swarm of pedestrians all about us
all everywhere and at once upon
a time in the remotest reaches of
a darkened village miles and
miles beyond where we now
stand there stood a harrowing
house with a roof steeply pitched
and cornices sated and columns
of a certain Greco variety
attempting to embody the ideal of
rationality the revival of some
fantasy and in this house there
lived and burned a homely harlot
at home with omens and without
a name O God to live and burn
without a name to bear to wear
upon one’s shoulder as if it were
a badge an expression of
nationalism of identity of the
mythical ideal of rationality of
solace of love longevity and
lowliness lowly as those angels
fallen from the graces of God but
I O I am calling off all falls from
grace and I O I will stop words of
I into stir the stirring of the
melting pot like the melting flesh
of floundering witches flailing so
uselessly amongst the flowers the
seeds of promise like the seeds of
everything I could be but
mmmmmmaybe may not be just
as be proven false cannot be
proven false just as it cannot be
proven false that every dog be a
god and every god be begotten
and every body be bewitched and
every home be a haunted house
Bio: Matt Margo is the author of the book-length poem When Empurpled: An Elegy (Pteron Press, 2013) and the poetry chapbook what i would say (Peanut Gallery Press, 2014), among other works. He edits the blog experiential-experimental-literature and the magazine Zoomoozophone Review.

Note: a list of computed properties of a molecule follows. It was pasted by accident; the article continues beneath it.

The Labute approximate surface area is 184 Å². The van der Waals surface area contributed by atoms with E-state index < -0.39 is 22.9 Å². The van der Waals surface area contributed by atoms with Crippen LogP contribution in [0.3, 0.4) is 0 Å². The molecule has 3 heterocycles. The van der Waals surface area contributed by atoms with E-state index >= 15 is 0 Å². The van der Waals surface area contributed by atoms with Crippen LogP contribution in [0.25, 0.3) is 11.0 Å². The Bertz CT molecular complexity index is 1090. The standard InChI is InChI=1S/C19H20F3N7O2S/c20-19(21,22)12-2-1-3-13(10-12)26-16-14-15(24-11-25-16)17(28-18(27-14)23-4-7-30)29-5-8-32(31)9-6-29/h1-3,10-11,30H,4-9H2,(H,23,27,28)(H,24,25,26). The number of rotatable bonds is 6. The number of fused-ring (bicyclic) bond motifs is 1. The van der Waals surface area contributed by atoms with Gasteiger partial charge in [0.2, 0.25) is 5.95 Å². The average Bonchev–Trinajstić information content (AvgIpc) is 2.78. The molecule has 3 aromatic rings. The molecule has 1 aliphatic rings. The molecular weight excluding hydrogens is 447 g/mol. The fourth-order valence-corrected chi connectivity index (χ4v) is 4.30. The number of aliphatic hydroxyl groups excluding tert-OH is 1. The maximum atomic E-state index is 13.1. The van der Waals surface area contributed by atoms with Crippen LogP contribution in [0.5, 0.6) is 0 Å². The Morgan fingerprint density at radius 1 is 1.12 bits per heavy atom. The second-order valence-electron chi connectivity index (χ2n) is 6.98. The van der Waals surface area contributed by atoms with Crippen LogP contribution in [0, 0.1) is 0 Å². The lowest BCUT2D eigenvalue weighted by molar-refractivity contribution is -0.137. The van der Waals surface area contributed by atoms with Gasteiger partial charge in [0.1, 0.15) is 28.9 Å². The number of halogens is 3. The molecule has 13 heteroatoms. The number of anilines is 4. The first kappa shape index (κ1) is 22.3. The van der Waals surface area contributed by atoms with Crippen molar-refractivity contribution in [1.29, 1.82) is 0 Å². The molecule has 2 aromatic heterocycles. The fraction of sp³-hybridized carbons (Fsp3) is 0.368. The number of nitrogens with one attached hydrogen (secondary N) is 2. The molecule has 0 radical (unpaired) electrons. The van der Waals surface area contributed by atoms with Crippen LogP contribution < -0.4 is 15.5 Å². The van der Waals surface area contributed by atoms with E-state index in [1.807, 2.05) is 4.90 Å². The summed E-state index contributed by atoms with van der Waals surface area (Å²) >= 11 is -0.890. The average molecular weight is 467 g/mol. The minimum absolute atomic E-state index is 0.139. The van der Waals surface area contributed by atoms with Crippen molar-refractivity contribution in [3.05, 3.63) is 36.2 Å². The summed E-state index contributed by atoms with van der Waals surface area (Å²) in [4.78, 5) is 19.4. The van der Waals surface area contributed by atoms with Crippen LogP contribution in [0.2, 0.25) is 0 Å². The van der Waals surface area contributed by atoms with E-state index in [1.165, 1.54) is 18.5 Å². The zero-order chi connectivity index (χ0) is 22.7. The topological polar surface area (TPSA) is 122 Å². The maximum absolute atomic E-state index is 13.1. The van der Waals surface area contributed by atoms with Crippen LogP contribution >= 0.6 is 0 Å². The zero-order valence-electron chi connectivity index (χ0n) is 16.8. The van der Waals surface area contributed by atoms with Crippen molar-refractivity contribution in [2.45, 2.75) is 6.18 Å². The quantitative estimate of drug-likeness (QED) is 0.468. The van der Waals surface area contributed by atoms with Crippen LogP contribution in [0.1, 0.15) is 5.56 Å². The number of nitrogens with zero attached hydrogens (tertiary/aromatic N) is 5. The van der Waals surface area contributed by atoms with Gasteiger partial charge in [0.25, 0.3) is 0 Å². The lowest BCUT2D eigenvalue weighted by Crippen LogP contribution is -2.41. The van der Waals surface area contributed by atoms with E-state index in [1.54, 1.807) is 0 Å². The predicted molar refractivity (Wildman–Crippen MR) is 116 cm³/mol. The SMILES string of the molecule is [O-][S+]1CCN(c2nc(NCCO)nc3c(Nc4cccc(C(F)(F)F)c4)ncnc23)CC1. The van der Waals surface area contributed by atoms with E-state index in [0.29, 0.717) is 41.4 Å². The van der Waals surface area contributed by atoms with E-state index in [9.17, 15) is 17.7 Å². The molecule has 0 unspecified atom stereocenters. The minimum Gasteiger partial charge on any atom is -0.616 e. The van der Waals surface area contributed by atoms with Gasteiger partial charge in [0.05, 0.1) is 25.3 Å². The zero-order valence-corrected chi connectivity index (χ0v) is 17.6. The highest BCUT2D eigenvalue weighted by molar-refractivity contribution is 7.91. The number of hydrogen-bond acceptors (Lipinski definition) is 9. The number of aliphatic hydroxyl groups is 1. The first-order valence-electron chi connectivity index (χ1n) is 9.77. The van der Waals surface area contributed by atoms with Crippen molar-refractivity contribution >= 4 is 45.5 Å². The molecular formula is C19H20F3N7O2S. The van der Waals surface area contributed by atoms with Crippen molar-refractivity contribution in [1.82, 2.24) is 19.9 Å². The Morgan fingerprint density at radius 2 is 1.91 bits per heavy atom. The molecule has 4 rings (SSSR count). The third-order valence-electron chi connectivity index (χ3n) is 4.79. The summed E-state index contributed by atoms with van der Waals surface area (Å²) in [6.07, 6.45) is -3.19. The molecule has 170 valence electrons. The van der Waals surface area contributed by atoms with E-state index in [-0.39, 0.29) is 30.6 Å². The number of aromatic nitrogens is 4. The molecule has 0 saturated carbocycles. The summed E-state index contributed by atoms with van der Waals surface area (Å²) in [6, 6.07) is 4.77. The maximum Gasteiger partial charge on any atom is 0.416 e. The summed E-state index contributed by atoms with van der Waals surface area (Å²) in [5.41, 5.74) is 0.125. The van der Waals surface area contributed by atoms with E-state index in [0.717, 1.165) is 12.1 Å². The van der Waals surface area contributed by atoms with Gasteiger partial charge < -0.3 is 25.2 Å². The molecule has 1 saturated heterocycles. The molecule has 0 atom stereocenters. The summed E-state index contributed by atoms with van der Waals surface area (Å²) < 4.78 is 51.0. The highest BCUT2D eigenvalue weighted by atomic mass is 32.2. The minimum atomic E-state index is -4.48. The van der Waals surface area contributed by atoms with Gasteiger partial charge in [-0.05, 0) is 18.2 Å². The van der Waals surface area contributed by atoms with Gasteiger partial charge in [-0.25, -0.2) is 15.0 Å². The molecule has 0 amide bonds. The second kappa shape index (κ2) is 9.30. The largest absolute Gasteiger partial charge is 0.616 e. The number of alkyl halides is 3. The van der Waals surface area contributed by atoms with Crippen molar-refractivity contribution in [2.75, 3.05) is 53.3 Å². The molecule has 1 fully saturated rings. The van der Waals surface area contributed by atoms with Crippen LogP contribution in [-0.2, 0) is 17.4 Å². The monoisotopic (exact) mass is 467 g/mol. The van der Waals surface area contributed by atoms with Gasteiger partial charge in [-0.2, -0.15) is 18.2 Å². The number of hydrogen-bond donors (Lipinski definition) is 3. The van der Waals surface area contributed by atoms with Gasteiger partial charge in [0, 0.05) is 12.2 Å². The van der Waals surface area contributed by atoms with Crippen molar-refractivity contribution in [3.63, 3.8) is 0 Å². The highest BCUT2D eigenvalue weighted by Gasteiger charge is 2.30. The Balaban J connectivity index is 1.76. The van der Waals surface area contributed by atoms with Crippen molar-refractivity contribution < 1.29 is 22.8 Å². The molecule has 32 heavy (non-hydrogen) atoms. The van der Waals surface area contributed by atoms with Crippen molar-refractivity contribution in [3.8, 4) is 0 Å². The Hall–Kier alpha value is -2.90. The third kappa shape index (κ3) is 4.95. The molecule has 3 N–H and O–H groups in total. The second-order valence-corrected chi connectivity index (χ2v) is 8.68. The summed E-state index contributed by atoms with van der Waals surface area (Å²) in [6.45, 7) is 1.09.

It looks around after it pokes its head out and it sees that it can still make McDonald’s breakfast if it hurries.
She goes to school, she fingerpaints the universe, she responds to stimuli, she fits her responses in her lunch box, she talks like “I am embarrassed of this lunch box,” she twinkles and thinks of what a gaping asshole the future is. She does karate on a classmate, she goes home, she does karate on the darkness.
If you really want to know someone, watch how they cut meat.
“Here is my lighter. Don’t look at me, and don’t fucking hurt yourself.”
“Here is my fucking Gmail password, don’t look at me.”
“Here is my favorite book in the world, fucking read it. Don’t fucking look at me.”
“Here is my fucking full external hard drive, don’t look at me.”
She likes chicken on her salad. She hates the impermanence of lettuce. She has thoughts like, “I can feel it moving through me. My body is a level of Donkey Kong.”
“In five years, we will have at least one,” she said. Then, five years later, we had a squirming, sloppy little child. He swam out of her backwards, which made me nervous. When he dropped into the doctor’s thinly latexed fingers, I choked on my spit and coughed, trying to struggle out that I loved him.
The doctors wiped grayness from the Tonka toy of a man. I felt, for whatever splash of seconds fucking minutes, that he would be the one thing that would not drag or be dragged through it all. I thought of my own undoing, the way I look at myself in the mirror now and consider myself as a piece of gutted history, a product, phallic, a fuck ton of haircuts.
Someone will eventually say, “I remember when this was a Denny’s,” and everyone will feel like they’ve been shoved.
Bio: Bryan Coffelt lives in Portland, OR. These pieces are from an as-of-yet-untitled book that is forthcoming from sunnyoutside press.
Her Space Circle(s)
From our brief chronology of time it appears that first
he briefed his job about the current inadequacies